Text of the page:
Ferrari reveals the GTC4Lusso

Let’s be frank: A four-seat Ferrari is a tough sell, not unlike a hatchback Ferrari, a four-wheel-drive Ferrari and a Ferrari with a padded vinyl landau roof. The Ferrari FF has been all of those things, minus the landau roof, since its debut at the 2011 Geneva motor show — and indeed, it has been a tough sell. It may be that a Cheerios-flinging toddler in the back seat rarely figures prominently in the Ferrari Daydream.
Well, tough sell or not, Ferrari remains unwilling to retreat from the 2+2 arena, which it has occupied in one unlovable way or another since the 250 GTE 2+2 of 1960. And this year, the four-seat, four-wheel-drive, hatchback FF hands over black-sheep duties to a new four-seat, four-wheel-drive, hatchback model. Meet the GTC4Lusso.

The mostly new grand-tourer (call it a shooting brake if you must) looks every bit as gawky as the FF, which owed its shape to Pininfarina’s Flavio Manzoni. The curb appeal is improved by handsomely revised front- and rear-end treatments, reshaped side glass and big vents aft of the front wheel openings. It is what an Alfa Romeo MiTo woud become after an accidental overdose of gamma radiation.
Providing the motivation is a naturally aspirated 6.3-litre V12, good for a healthy 680 horsepower and 514 pound-feet of torque. So equipped, the GTC4Lusso (that’s one word, pal) will run from zero to 62mph in a very brief 3.4 seconds — half a second faster than the FF — and run on to an FF-matching top speed of 208mph. Like the FF, the ‘Lusso features all-wheel-drive, although the new car gets a version of the F12’s rear-wheel-steering setup, along with the 488 GTB’s highly effective Side Slip Control system, which aids acceleration out of corners.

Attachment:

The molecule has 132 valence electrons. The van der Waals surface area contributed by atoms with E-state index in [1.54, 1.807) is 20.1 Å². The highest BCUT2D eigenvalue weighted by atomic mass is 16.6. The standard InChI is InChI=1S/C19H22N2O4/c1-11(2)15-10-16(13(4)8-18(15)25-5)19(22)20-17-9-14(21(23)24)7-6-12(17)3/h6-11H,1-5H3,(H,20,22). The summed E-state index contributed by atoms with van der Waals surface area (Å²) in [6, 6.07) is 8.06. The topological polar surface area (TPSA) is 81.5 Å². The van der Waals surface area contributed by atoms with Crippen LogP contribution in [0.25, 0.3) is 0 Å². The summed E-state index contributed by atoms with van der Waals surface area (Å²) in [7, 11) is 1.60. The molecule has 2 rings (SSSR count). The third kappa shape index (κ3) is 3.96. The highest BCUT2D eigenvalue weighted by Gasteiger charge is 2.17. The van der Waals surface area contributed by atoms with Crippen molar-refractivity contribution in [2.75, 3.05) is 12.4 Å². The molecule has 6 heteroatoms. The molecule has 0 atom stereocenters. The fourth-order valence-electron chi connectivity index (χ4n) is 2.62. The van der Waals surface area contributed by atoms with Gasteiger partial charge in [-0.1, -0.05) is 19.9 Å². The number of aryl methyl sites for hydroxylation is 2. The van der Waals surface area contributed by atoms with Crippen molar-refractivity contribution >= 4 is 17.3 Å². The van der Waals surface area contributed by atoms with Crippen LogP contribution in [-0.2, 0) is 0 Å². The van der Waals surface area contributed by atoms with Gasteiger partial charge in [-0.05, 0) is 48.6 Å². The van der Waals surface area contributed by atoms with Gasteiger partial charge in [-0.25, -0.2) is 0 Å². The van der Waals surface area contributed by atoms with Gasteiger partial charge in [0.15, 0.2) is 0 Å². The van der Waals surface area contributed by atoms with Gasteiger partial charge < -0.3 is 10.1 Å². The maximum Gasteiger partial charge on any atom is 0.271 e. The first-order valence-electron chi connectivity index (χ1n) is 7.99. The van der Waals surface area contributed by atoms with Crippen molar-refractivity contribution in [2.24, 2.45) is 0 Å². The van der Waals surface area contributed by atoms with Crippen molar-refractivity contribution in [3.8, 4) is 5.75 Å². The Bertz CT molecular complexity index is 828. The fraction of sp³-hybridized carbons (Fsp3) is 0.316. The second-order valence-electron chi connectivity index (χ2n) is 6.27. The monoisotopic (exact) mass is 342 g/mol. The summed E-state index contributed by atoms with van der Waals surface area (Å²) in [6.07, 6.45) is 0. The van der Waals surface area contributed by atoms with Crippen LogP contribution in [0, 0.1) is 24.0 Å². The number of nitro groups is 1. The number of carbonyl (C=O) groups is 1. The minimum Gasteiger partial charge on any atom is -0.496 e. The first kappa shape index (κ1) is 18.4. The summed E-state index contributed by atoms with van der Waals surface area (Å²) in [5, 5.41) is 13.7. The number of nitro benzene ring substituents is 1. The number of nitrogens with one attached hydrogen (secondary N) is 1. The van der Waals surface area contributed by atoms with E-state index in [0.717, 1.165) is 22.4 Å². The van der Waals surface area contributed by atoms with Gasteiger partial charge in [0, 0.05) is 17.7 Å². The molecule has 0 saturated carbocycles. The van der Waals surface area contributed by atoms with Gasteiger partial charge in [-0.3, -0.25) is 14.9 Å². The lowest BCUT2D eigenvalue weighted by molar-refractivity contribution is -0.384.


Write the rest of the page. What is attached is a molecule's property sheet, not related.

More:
The interior is notably improved from the FF, with elegant shapes, high-end materials and a tablet-like 10-inch touchscreen infotainment interface. The back seats are still habitable by most humans, except for those who are notably taller or broader of beam than average, or those with claustrophobic tendencies.
Look for an official unveiling of the GTC4Lusso at next month’s Geneva motor show. Fingers crossed for that padded vinyl landau roof.

Why the Internet Is About to Replace TV as the Most Important Source of News

The headline conclusion of Pew’s latest monster survey of the media landscape was the demise of TV news. “There are now signs that television news is increasingly vulnerable,” the authors wrote, “as it may be losing its hold on the next generation of news consumers.”

But the larger story is the rise of the Web, which has surpassed newspapers and radio to become the second most popular source of news for Americans, after TV. This is the graph from the report, in my opinion:

So that’s where we get our news now — and the trajectory is clear. Internet is on a rocket ship up. TV is stable but in soft decline.

But where is the money going? TV channels get affiliate fees — the hundreds of slivers of our cable bundles that are paid out to networks. Radio is supported by some donations and public financing. The rest mostly comes from advertising — and the advertisers still prefer print and TV. As this Mary Meeker slide shows, we spend more time engaging with mobile devices than reading print, but print publications still get 25-times more ad money than mobile.

I have a theory — well, maybe more of a frame — for the message these two graphs are sending. For younger people, the Internet is the new cable news. For advertisers, cable news is still cable news. Among 20-somethings surveyed by Pew, about a third said they watched TV yesterday. An equal share said they saw news headlines from Facebook. The rise of Facebook and social media doesn’t mean the coinciding demise of TV, since screens can be additive. When I watched football on Sunday, for example, I’m also texting on my iPhone and reading the Times on my iPad. The iPad and iPhone didn’t replace the TV. They supplemented it.

But ultimately, attention and money are zero sum, and advertising companies will shift money to meet the eyes wherever they go. And they’re going online